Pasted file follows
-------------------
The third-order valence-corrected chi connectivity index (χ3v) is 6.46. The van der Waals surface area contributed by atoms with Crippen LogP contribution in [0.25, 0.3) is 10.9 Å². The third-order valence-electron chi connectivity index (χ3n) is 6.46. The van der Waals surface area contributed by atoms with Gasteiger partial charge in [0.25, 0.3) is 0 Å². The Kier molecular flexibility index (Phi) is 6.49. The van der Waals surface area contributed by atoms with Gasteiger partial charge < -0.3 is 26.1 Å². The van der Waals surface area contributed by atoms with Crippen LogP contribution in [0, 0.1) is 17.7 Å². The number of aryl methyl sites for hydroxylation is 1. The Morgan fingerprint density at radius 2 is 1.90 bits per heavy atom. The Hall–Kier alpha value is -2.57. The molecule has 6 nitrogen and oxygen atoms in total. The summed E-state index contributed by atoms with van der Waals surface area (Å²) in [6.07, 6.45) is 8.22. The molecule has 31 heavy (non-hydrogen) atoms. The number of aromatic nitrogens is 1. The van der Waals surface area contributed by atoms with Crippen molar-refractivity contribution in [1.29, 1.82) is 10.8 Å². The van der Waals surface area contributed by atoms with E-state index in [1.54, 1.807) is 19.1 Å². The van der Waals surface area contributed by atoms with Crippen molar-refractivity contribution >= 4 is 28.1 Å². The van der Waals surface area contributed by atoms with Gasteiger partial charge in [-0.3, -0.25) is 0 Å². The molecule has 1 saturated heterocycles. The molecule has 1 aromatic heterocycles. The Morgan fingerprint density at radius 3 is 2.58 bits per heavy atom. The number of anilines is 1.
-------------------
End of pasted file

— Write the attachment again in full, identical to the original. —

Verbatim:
The third-order valence-corrected chi connectivity index (χ3v) is 6.46. The van der Waals surface area contributed by atoms with Crippen LogP contribution in [0.25, 0.3) is 10.9 Å². The third-order valence-electron chi connectivity index (χ3n) is 6.46. The van der Waals surface area contributed by atoms with Gasteiger partial charge in [0.25, 0.3) is 0 Å². The Kier molecular flexibility index (Phi) is 6.49. The van der Waals surface area contributed by atoms with Gasteiger partial charge < -0.3 is 26.1 Å². The van der Waals surface area contributed by atoms with Crippen LogP contribution in [0, 0.1) is 17.7 Å². The number of aryl methyl sites for hydroxylation is 1. The Morgan fingerprint density at radius 2 is 1.90 bits per heavy atom. The Hall–Kier alpha value is -2.57. The molecule has 6 nitrogen and oxygen atoms in total. The summed E-state index contributed by atoms with van der Waals surface area (Å²) in [6.07, 6.45) is 8.22. The molecule has 31 heavy (non-hydrogen) atoms. The number of aromatic nitrogens is 1. The van der Waals surface area contributed by atoms with Crippen molar-refractivity contribution in [1.29, 1.82) is 10.8 Å². The van der Waals surface area contributed by atoms with E-state index in [1.54, 1.807) is 19.1 Å². The van der Waals surface area contributed by atoms with Crippen molar-refractivity contribution >= 4 is 28.1 Å². The van der Waals surface area contributed by atoms with Gasteiger partial charge in [-0.3, -0.25) is 0 Å². The molecule has 1 saturated heterocycles. The molecule has 1 aromatic heterocycles. The Morgan fingerprint density at radius 3 is 2.58 bits per heavy atom. The number of anilines is 1.